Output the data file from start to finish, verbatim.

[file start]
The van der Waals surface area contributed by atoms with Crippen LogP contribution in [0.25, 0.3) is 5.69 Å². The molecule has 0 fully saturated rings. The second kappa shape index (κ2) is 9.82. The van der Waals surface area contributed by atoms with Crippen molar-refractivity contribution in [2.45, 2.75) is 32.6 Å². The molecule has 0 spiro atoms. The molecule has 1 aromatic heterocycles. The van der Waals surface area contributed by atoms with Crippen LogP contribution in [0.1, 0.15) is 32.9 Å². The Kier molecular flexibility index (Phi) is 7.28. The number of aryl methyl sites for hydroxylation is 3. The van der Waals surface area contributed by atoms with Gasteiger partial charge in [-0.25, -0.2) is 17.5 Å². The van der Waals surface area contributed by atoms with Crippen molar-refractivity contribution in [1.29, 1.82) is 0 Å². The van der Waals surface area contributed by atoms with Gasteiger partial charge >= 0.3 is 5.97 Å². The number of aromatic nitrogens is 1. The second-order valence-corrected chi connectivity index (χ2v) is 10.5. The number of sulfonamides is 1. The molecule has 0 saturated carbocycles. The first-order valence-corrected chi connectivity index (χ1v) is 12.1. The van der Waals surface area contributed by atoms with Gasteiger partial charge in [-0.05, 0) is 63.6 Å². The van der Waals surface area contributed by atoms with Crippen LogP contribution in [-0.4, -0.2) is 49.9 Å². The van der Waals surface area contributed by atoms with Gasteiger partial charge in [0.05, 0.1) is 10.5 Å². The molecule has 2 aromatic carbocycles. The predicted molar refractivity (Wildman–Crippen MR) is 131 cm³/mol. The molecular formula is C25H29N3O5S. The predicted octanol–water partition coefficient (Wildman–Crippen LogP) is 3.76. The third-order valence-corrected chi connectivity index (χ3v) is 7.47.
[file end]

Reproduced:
The van der Waals surface area contributed by atoms with Crippen LogP contribution in [0.25, 0.3) is 5.69 Å². The molecule has 0 fully saturated rings. The second kappa shape index (κ2) is 9.82. The van der Waals surface area contributed by atoms with Crippen molar-refractivity contribution in [2.45, 2.75) is 32.6 Å². The molecule has 0 spiro atoms. The molecule has 1 aromatic heterocycles. The van der Waals surface area contributed by atoms with Crippen LogP contribution in [0.1, 0.15) is 32.9 Å². The Kier molecular flexibility index (Phi) is 7.28. The number of aryl methyl sites for hydroxylation is 3. The van der Waals surface area contributed by atoms with Gasteiger partial charge in [-0.25, -0.2) is 17.5 Å². The van der Waals surface area contributed by atoms with Crippen molar-refractivity contribution in [1.29, 1.82) is 0 Å². The van der Waals surface area contributed by atoms with Gasteiger partial charge >= 0.3 is 5.97 Å². The number of aromatic nitrogens is 1. The second-order valence-corrected chi connectivity index (χ2v) is 10.5. The number of sulfonamides is 1. The molecule has 0 saturated carbocycles. The first-order valence-corrected chi connectivity index (χ1v) is 12.1. The van der Waals surface area contributed by atoms with Gasteiger partial charge in [-0.05, 0) is 63.6 Å². The van der Waals surface area contributed by atoms with Crippen LogP contribution in [-0.4, -0.2) is 49.9 Å². The van der Waals surface area contributed by atoms with Gasteiger partial charge in [0.05, 0.1) is 10.5 Å². The molecule has 2 aromatic carbocycles. The predicted molar refractivity (Wildman–Crippen MR) is 131 cm³/mol. The molecular formula is C25H29N3O5S. The predicted octanol–water partition coefficient (Wildman–Crippen LogP) is 3.76. The third-order valence-corrected chi connectivity index (χ3v) is 7.47.